`America the Beautiful'

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ONE hundred years ago a woman sat on the summit of Pike's Peak, Colo., gazed out over an endless continent, and conceived the images and metaphors that would later become a de facto national hymn for the United States: ``America the Beautiful.''

Katharine Lee Bates, a professor of literature at Wellesley College, knew that the words of her poem envisioned an ideal America. The ``alabaster cities'' of the last stanza had little relation to the gritty, immigrant-clogged tenements of New York or Chicago.

Miss Bates, however, knew of that other America. Though she lived a cloistered life in Wellesley's halls of learning, she had friends who were active in the women's rights and settlement-house movements of her day. And her own family background, though intellectually rich, was anything but well off.

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She knew about the poor of all colors who struggled to survive on minuscule sweatshop or tenant-farm wages, or on no wages at all. She had helped the women of Wellesley, Smith, Bryn Mawr, Radcliffe (then the Harvard Annex), and Vassar organize the College Settlements Association. And she followed and appreciated the work of British social reformers John Ruskin and William Morris.

So her poem, later turned into one of the country's best-loved patriotic songs, is more than a quaint Victorian sentiment. The language - ``purple mountain majesties'' and ``fruited plains'' - may strike some late 20th-century ears as overripe. But Bates wasn't saying that bounty and community were her country's universal realities, only that they ought to be.

To a degree, she was describing the natural and man-made wonders she had seen as she traveled west in that summer of 1893 for a short teaching stint at Colorado College - not only the ``amber waves of grain,'' but the spectacle of that year's world's fair at Chicago, the ``Columbian Exposition,'' which, to the discomfort of some, included an exhibition devoted to the accomplishments of women. She went west in a spirit of optimism. But as Melinda Ponder, a professor of English and women's studies at Pine

Manor College and a biographer of Bates, points out, ``America the Beautiful'' expresses ``more than optimism - it's a prayer.''

A prayerful attitude toward one's country may have come more easily to Americans a century ago. Rural townships, villages, and small cities were home to a majority of citizens, and these communities were dominated by church steeples in more than the architectural sense. Not that religion has ebbed all that much today. It still helps shape the political and social dialogue. But does a prayerful desire to articulate ideals and persevere toward them - so clear in Bates's words - retain a place in the nation 's consciousness?

``Prayerful'' doesn't have to mean overtly religious or liturgical. It's fundamental meaning is sincerity, depth of feeling, commitment. Do those emotions figure in a political process marked by deal-cutting, constant compromise, and cynicism on the part of both politicians and the electorate?

But was the political realm really much different in Katharine Lee Bates's day? The late 19th century was rife with corruption flowing from the intertwining of entrenched wealth and government. An early version of Bates's poem, published on July 4, 1895, in an influential journal, The Congregationalist, left no doubt where she stood on that fact of civic life. Its third stanza concluded:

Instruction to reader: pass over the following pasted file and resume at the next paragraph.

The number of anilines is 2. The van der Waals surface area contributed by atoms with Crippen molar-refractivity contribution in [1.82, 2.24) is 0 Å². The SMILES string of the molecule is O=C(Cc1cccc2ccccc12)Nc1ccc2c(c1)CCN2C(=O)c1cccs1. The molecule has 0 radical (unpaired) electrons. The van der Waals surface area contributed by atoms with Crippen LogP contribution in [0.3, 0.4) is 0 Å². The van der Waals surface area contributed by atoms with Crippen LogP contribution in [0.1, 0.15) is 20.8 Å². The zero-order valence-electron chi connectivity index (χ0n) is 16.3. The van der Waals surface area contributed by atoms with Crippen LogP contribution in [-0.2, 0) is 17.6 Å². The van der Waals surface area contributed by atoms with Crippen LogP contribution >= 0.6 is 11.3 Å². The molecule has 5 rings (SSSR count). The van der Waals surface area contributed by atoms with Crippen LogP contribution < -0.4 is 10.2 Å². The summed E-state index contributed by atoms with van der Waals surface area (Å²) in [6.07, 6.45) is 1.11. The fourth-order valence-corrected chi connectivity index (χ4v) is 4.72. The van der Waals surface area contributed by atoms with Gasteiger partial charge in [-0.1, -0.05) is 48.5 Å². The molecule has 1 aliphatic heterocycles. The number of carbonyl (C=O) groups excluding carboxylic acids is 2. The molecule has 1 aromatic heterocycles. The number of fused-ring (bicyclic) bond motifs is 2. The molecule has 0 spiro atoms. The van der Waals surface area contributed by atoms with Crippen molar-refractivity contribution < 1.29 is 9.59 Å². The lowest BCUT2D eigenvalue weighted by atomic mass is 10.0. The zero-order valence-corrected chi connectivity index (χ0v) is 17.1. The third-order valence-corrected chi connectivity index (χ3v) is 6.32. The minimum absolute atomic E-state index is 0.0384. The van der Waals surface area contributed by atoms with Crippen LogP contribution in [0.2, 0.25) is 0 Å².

America! America!

God shed his grace on thee

Till selfish gain no longer stain

The banner of the free!

THAT appeal poses a classic American conflict between a cherished ideal - freedom - and one of its practical results - selfish gain. You don't have to look very hard to see these values colliding and rebounding in Washington's current titanic struggle over taxation, deficit reduction, and economic growth. In such struggles, selfishness can surface on any side of the debate, and freedom, of course, will be invoked by all.

The point to remember, perhaps, is that the country's basic dynamic is still at work. Today, as 10 decades back, the processes of government - for all their more recently acquired bureaucratic girth - still rest on and revolve around such ideals as freedom and equality, however poorly those ideals find expression in policy.

Maybe the full validation of national ideals can never come through policy. Maybe that can come only though a person-by-person process of Americans coming to realize they have a responsibility to align their own behavior with the demands of freedom and, especially, equality. Equality, as a guiding value and not just a political theory, requires a leap beyond what statistics, the media, and our own eyes tell us about each other. Equality rests in the realm of common humanity and God-given individuality.

That realm can seem quite distant to people struggling to get by, worried by news of job layoffs and terrorist plots. But it's worth keeping in mind on the nation's birthday. Without it, American patriotism is just another narrow nationalism with the potential to trample both freedom and equality. In this country, perhaps more than most, ideals count.

Bates revised her ``prayer'' for America a number of times as the poem gained in popularity and people asked for more singable words. But she kept a firm grip on the ideals that originally impelled the words. And she sensed the need to enlarge patriotism by linking it to unfulfilled ideals, as the ``alabaster cities'' passage in her final version demonstrates:

O beautiful for patriot dream

That sees beyond the years

Thine alabaster cities gleam

Undimmed by human tears!

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